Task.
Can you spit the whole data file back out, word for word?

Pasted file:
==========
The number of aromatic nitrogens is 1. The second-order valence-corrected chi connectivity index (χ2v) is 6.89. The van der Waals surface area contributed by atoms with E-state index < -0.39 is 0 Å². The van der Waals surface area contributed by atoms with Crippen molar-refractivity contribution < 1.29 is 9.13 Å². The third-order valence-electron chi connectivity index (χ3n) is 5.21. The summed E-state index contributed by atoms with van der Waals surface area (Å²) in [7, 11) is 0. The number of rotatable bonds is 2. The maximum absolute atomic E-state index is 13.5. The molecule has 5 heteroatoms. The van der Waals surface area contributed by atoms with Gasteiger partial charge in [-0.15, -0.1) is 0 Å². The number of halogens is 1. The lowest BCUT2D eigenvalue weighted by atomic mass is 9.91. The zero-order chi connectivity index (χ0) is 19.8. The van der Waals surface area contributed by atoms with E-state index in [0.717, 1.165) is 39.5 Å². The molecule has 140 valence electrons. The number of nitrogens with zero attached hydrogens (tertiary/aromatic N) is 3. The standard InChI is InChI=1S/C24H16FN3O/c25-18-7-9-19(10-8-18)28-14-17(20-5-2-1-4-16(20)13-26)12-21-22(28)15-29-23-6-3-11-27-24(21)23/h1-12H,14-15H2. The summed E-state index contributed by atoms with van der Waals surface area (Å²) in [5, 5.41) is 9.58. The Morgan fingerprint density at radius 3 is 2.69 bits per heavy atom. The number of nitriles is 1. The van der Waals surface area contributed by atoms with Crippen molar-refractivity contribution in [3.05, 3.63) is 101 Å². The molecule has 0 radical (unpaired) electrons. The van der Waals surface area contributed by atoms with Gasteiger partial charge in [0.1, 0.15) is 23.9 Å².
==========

The number of aromatic nitrogens is 1. The second-order valence-corrected chi connectivity index (χ2v) is 6.89. The van der Waals surface area contributed by atoms with E-state index < -0.39 is 0 Å². The van der Waals surface area contributed by atoms with Crippen molar-refractivity contribution < 1.29 is 9.13 Å². The third-order valence-electron chi connectivity index (χ3n) is 5.21. The summed E-state index contributed by atoms with van der Waals surface area (Å²) in [7, 11) is 0. The number of rotatable bonds is 2. The maximum absolute atomic E-state index is 13.5. The molecule has 5 heteroatoms. The van der Waals surface area contributed by atoms with Gasteiger partial charge in [-0.15, -0.1) is 0 Å². The number of halogens is 1. The lowest BCUT2D eigenvalue weighted by atomic mass is 9.91. The zero-order chi connectivity index (χ0) is 19.8. The van der Waals surface area contributed by atoms with E-state index in [0.717, 1.165) is 39.5 Å². The molecule has 140 valence electrons. The number of nitrogens with zero attached hydrogens (tertiary/aromatic N) is 3. The standard InChI is InChI=1S/C24H16FN3O/c25-18-7-9-19(10-8-18)28-14-17(20-5-2-1-4-16(20)13-26)12-21-22(28)15-29-23-6-3-11-27-24(21)23/h1-12H,14-15H2. The summed E-state index contributed by atoms with van der Waals surface area (Å²) in [5, 5.41) is 9.58. The Morgan fingerprint density at radius 3 is 2.69 bits per heavy atom. The number of nitriles is 1. The van der Waals surface area contributed by atoms with Crippen molar-refractivity contribution in [3.05, 3.63) is 101 Å². The molecule has 0 radical (unpaired) electrons. The van der Waals surface area contributed by atoms with Gasteiger partial charge in [0.1, 0.15) is 23.9 Å².